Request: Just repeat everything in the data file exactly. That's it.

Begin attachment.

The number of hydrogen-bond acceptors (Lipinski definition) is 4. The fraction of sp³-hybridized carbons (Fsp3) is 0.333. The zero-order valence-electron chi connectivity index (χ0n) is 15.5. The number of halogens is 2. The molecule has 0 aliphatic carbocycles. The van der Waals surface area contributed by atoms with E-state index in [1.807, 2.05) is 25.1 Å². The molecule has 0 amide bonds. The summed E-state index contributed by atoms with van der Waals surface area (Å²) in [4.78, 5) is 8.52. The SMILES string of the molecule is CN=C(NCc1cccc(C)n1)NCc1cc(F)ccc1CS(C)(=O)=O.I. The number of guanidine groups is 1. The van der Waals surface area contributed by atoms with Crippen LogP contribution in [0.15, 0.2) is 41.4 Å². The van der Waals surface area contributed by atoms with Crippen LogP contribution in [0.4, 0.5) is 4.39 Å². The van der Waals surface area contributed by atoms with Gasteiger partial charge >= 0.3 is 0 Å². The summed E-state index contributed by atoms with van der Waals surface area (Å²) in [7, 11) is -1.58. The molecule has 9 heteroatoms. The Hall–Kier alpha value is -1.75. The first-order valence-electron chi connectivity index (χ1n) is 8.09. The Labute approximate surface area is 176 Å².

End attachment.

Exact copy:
The number of hydrogen-bond acceptors (Lipinski definition) is 4. The fraction of sp³-hybridized carbons (Fsp3) is 0.333. The zero-order valence-electron chi connectivity index (χ0n) is 15.5. The number of halogens is 2. The molecule has 0 aliphatic carbocycles. The van der Waals surface area contributed by atoms with E-state index in [1.807, 2.05) is 25.1 Å². The molecule has 0 amide bonds. The summed E-state index contributed by atoms with van der Waals surface area (Å²) in [4.78, 5) is 8.52. The SMILES string of the molecule is CN=C(NCc1cccc(C)n1)NCc1cc(F)ccc1CS(C)(=O)=O.I. The number of guanidine groups is 1. The van der Waals surface area contributed by atoms with Crippen LogP contribution in [0.15, 0.2) is 41.4 Å². The van der Waals surface area contributed by atoms with Crippen LogP contribution in [0.4, 0.5) is 4.39 Å². The van der Waals surface area contributed by atoms with Gasteiger partial charge >= 0.3 is 0 Å². The summed E-state index contributed by atoms with van der Waals surface area (Å²) in [7, 11) is -1.58. The molecule has 9 heteroatoms. The Hall–Kier alpha value is -1.75. The first-order valence-electron chi connectivity index (χ1n) is 8.09. The Labute approximate surface area is 176 Å².